Knowle relocation: EDDC holds successful stakeholder event
Friday 26 July
OVER 30 people attended a district-wide event held today (Friday) to brief local organisations and stakeholders about East Devon District Council’s relocation plans.
They heard the rationale for the Cabinet and Full Council decisions to explore options outside Sidmouth because staying at the current headquarters building at Knowle is not considered viable. They were later able to comment and ask questions.
The event on 26 July was held at the Flybe Training Academy and a wide range of organisations were represented including town and parish councils, chambers of commerce, community organisations, neighbouring local authorities and pressure groups.
Delegates were welcomed to the event by Council Leader Paul Diviani, who outlined the financial pressures that EDDC faces, the unsustainable costs associated with running Knowle and the services and customer benefits that the Council is seeking to achieve through relocation.
“Councils are facing an unprecedented level of cuts in their finances as part of the efforts to reduce government borrowing,” said Cllr Diviani. “We have to make sure that we focus precious resources on delivering services to our residents. Our current offices are a drain on our finances. A new purpose built office will allow us to be more effective and efficient so we can deliver top quality services at a price we can afford”.
Deputy Chief Executive Richard Cohen then outlined the principles the council was working to. Namely that any:
•Move to new offices would place no extra burden on Council Tax payers
•New buildings will be flexible, fit for purpose and meet the highest possible energy efficiency standards
•New offices will be accessible and the Council will develop new ways of working to allow customers to access services in the way that suits them best
•New office building/accommodation will maximise the use of space and technology for the benefit of customers and the productive working of staff and councillors.
His slide presentation then went on to cover all the different options that the Council had considered for relocation and why EDDC’s Cabinet had decided that staying at Knowle is not a viable option. The Cabinet decision was endorsed at Full Council on Wednesday 24 July.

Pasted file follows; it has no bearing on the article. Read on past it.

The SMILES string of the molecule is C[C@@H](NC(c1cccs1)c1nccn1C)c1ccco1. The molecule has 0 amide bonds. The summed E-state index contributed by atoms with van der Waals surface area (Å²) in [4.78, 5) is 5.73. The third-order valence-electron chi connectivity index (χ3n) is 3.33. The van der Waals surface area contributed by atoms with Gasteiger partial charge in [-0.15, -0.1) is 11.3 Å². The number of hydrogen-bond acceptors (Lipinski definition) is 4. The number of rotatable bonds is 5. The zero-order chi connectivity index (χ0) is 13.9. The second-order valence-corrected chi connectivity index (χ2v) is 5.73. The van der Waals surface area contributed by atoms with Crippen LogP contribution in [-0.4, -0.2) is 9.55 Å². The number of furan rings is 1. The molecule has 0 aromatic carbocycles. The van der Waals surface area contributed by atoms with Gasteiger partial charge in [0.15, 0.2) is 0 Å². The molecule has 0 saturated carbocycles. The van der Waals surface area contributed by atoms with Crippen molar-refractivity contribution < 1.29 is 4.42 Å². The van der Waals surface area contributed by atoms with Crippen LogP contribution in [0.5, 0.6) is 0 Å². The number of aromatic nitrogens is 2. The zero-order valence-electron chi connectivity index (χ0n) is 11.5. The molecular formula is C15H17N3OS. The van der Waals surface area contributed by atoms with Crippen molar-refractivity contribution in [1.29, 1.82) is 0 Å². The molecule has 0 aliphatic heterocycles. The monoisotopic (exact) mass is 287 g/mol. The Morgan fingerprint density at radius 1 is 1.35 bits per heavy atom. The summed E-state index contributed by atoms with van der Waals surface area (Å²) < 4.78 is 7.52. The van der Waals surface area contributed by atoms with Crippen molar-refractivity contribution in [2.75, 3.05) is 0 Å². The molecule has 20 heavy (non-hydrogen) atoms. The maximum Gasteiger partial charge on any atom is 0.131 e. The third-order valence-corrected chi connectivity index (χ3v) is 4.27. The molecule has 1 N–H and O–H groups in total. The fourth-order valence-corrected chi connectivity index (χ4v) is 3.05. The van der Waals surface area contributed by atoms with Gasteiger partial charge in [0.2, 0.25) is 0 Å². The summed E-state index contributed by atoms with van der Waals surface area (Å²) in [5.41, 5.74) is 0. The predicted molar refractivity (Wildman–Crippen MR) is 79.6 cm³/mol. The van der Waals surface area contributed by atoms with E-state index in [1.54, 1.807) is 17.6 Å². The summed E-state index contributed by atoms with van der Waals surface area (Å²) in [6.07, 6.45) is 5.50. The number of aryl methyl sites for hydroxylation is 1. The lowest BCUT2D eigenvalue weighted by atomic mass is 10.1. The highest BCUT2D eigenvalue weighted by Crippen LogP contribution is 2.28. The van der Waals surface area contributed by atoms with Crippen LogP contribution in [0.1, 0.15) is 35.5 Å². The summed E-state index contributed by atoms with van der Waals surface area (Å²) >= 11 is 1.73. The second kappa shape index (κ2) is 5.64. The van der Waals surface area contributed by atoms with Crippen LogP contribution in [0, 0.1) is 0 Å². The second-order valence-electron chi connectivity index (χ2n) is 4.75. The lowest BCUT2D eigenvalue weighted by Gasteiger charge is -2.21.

Richard Cohen demonstrated the high running costs of the current buildings at Knowle. He then explained how different options for Knowle had been considered and why none of them would produce enough money to pay for new accommodation. This is because all the options would be a mix of council offices, council parking and housing which are not anywhere near as commercially attractive to developers as a residential-only site would be.
Options for Honiton and Cranbrook were then examined, showing the different potential sites and looking at some of the advantages and disadvantages of each. Mr Cohen confirmed that any new offices will be smaller, flexible and more energy efficient as well as offering better access for customers and delivering a modern working environment for staff and councillors.
He outlined the next steps, which included doing more detailed work on the different Honiton and Cranbrook options and opening negotiations on the various sites. The timescale for a report back to Cabinet was confirmed as around the end of the year, with any potential move scheduled for July 2016.
Mr Cohen emphasised that the Council was committed to keeping key stakeholders abreast of the decision making process and progress of the project through a district-wide stakeholder group which would meet at points during the project.
The Council’s clear commitment to equalities was underlined and it was noted that there would be an equalities impact assessment and consultation with equalities partners, particularly through the design phase of the new building.
Delegates were then asked to consider what they thought were most important issues for the Council to keep in mind during any move to new offices and what opportunities might there be to improve services as part of the move. There was considerable discussion of this and the feedback broadly fell into five areas:-
•Creating easy access in person by public transport and enough parking for those who might need to drive
•Delivering new office accommodation should be about new ways of working not just money
•Having more mobile staff, service surgeries and working more closely with town councils
•Delivering more online services and modern customer facilities for those who want to have a face to face discussion
•Keeping people informed of progress
In his closing remarks, Paul Diviani thanked delegates for their contributions. He said he was inspired by the enthusiasm shown by people and their desire to seek the best solution for the district.
Questions and answers from the session will be made available on the Council’s website in due course.East Devon District Council - News